This article explores how crises become opportunities. Through a study of a progressive teachers’ union caucus in New York City during the emergence of covid-19, this piece examines how organizations convert crises into opportunities for political growth. Drawing on sociological theories of political articulation and crisis, this article explores the role of union caucuses to foment political change. We argue that crises become politically significant according to how organizations use events to catalyze competing political narratives to drive new political formations. We examine how union caucuses engage in this work. Using ethnographic methods of participant observation and interviews, our study finds that caucuses with established visions, internal organizational structure, and moral legitimacy are better able to take advantage of crises. These conditions allow caucuses to exercise power, not just petition for it. We conclude that the existence of organizational infrastructure and ideological coherence enables a group to convert crises into opportunities.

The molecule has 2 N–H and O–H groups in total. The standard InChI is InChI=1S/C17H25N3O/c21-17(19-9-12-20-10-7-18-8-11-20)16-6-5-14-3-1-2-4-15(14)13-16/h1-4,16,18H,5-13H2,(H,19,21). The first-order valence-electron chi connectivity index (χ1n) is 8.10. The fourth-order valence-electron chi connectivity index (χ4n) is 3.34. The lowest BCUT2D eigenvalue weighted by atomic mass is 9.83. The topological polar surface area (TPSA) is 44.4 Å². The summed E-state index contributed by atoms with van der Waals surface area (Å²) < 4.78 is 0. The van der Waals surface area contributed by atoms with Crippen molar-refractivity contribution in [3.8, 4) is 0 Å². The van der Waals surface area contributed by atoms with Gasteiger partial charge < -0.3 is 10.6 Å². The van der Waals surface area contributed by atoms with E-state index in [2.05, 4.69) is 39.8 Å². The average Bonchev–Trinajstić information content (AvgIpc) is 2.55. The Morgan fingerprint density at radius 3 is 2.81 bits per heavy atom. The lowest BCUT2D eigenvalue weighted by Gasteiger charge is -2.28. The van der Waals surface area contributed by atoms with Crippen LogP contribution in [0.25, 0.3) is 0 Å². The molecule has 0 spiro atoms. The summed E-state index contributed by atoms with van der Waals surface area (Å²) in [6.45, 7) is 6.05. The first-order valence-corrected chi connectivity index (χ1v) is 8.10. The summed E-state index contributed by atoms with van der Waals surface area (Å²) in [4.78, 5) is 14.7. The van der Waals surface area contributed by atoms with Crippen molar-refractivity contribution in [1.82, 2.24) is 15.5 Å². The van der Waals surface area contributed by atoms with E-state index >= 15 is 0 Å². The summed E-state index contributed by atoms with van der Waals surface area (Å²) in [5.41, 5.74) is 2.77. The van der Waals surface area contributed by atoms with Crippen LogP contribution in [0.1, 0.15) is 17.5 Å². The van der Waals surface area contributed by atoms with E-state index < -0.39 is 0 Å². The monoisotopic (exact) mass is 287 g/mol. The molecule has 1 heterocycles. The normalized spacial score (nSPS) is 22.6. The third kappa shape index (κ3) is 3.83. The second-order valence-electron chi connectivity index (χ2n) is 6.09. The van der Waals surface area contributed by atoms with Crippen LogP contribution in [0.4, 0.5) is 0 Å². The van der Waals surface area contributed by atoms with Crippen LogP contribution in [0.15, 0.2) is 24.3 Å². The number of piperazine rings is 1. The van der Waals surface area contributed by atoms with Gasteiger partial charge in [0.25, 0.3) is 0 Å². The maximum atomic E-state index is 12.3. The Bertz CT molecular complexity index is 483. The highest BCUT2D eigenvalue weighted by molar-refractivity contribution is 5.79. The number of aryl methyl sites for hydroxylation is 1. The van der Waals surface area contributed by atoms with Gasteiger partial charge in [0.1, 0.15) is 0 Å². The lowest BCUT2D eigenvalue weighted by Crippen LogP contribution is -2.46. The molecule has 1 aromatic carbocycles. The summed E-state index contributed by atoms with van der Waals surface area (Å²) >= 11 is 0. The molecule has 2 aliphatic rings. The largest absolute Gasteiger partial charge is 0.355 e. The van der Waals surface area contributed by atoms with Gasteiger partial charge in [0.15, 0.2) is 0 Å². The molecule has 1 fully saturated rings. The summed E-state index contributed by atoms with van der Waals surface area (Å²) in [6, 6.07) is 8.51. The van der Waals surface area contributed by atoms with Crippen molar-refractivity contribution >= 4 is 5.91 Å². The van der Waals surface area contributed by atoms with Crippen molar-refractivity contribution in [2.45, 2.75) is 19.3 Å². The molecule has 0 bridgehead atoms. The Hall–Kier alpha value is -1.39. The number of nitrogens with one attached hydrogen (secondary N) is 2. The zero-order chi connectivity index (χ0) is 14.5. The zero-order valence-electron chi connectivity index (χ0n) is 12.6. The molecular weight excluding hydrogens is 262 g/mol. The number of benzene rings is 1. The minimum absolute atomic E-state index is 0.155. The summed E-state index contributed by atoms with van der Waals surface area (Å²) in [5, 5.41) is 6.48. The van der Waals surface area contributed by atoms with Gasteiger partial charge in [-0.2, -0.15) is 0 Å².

Given the documented advantages of unionization, why don’t more workers support, let alone join, unions? This article presents findings from the Poverty and Employment Precarity in Niagara (PEPiN) study as they relate to precarious work and the union advantage. While precariously-employed workers in Canada’s Niagara Region enjoyed a demonstrable union advantage and were much more likely than other categories of workers to indicate support for unionization, a clear majority of precarious workers still expressed opposition to unionization. The article considers some of possible reasons for these seemingly paradoxical findings through a case study of recent workplace struggles in Niagara.